15. Unlocking the “black box” of practice improvement strategies to implement surgical safety checklists: a process evaluation

    Gillespie BM

    2017-04-01

    Full Text Available Brigid M Gillespie,1–3 Kyra Hamilton,4 Dianne Ball,5 Joanne Lavin,6 Therese Gardiner,6 Teresa K Withers,7 Andrea P Marshall1–3 1School of Nursing & Midwifery, Griffith University, Gold Coast, 2Gold Coast University Hospital and Health Service, Southport, 3Nursing & Midwifery Education & Research Unit (NMERU, National Centre of Research Excellence in Nursing, Menzies Health Institute of Queensland, Griffith University, Gold Coast, 4School of Applied Psychology, Griffith University, Mt Gravatt, 5Communio Pty Ltd, Sydney, 6Nursing & Midwifery Education & Research Unit, 7Surgical and Procedural Services, Gold Coast University Hospital and Health Service, Southport, Australia Background: Compliance with surgical safety checklists (SSCs has been associated with improvements in clinical processes such as antibiotic use, correct site marking, and overall safety processes. Yet, proper execution has been difficult to achieve.Objectives: The objective of this study was to undertake a process evaluation of four knowledge translation (KT strategies used to implement the Pass the Baton (PTB intervention which was designed to improve utilization of the SSC. Methods: As part of the process evaluation, a logic model was generated to explain which KT strategies worked well (or less well in the operating rooms of a tertiary referral hospital in Queensland, Australia. The KT strategies implemented included change champions/opinion leaders, education, audit and feedback, and reminders. In evaluating the implementation of these strategies, this study considered context, intervention and underpinning assumptions, implementation, and mechanism of impact. Observational and interview data were collected to assess implementation of the KT strategies relative to fidelity, feasibility, and acceptability. Results: Findings from 35 structured observations and 15 interviews with 96 intervention participants suggest that all of the KT strategies were consistently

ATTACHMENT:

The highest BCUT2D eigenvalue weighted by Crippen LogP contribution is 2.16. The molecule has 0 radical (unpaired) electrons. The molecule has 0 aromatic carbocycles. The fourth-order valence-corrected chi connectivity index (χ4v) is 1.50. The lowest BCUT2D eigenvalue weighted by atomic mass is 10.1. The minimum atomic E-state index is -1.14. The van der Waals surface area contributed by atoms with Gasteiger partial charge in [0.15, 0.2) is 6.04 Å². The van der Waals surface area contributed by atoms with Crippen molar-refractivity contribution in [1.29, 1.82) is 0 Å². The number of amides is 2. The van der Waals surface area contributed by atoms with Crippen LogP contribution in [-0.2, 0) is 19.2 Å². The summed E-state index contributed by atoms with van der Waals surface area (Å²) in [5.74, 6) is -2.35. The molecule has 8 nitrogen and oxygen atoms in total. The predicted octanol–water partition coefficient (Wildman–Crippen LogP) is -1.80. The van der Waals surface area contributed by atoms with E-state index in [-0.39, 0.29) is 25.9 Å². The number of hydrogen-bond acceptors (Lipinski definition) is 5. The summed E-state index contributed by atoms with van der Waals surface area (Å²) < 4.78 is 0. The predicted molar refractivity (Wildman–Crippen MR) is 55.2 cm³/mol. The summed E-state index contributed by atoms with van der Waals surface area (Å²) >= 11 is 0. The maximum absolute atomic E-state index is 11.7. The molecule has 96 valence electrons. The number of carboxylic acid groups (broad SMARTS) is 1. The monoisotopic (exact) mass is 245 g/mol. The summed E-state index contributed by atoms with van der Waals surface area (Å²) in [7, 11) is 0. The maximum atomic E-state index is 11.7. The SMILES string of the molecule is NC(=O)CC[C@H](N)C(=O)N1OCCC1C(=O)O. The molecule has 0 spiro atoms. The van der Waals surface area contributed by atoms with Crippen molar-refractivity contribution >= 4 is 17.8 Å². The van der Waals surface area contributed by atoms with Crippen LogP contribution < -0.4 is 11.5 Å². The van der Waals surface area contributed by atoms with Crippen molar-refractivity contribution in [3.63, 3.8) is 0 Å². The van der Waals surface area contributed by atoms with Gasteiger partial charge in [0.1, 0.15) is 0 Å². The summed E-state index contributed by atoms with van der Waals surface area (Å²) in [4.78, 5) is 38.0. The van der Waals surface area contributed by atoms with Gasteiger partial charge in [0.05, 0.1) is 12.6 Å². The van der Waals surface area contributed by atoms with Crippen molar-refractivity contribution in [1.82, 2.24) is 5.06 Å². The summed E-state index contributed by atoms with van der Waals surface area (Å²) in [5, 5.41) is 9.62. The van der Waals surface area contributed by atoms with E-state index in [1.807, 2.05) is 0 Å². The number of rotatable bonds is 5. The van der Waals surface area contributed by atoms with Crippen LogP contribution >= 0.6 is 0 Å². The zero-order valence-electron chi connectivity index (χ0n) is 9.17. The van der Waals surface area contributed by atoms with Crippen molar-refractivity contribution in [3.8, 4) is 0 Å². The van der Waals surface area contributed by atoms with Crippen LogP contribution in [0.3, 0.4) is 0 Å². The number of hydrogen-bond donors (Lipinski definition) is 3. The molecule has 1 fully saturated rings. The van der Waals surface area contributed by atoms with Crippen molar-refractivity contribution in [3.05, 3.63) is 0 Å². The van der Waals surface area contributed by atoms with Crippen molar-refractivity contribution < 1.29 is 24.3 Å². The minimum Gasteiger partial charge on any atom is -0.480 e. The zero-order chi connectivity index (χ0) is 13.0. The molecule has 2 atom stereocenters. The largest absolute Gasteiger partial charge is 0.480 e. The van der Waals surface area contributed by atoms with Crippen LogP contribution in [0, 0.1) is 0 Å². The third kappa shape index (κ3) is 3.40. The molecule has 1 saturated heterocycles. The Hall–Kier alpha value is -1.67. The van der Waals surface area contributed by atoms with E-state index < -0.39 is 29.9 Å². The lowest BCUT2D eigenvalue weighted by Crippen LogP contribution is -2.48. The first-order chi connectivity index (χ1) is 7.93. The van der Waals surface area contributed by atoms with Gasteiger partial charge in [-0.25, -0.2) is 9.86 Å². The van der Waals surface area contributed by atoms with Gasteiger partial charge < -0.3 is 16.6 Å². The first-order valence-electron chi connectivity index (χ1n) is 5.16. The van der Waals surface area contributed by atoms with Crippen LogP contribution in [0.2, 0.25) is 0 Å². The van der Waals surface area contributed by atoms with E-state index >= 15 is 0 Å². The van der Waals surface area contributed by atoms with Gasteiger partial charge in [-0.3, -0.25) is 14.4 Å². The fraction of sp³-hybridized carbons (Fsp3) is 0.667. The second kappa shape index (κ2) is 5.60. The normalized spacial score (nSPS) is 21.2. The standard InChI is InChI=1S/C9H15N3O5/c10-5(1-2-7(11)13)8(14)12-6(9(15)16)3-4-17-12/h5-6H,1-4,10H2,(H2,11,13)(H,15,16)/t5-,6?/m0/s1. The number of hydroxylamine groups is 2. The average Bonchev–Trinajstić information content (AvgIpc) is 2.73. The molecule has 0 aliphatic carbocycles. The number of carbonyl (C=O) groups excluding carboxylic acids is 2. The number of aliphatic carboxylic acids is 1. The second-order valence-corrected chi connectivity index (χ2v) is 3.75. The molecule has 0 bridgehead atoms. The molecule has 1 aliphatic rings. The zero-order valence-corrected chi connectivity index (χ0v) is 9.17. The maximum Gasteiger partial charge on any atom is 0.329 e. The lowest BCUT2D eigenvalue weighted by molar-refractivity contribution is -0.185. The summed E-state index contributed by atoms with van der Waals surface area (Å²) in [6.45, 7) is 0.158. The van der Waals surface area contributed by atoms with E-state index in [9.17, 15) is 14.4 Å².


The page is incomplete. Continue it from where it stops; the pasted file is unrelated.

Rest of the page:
16. Changing Identities and Socio Economic Strategies

    Singla, Rashmi; Fabricius, Anne Sophie; Holm, Anne

    Changing Identities and Socio Economic Strategies: South Asian Diasporic Youth in Scandinavia   Rashmi Singla,  Anne Sophie Fabricius & Anne Holm This paper throws light on the rapid cultural transformations as well as continuity among the South Asian youth in Scandinavia, primarily in Denmark....... Based on two interdisciplinary empirical studies, it investigates some socioeconomic aspects of the South Asian diaspora in Denmark. The first longitudinal study explored young adults’ economic strategies in relation to their country of origin. The first wave investigation was conducted in the mid-1990s...

  17. Overview of current surgical strategies for aortic disease in patients with Marfan syndrome.

    Miyahara, Shunsuke; Okita, Yutaka

    2016-09-01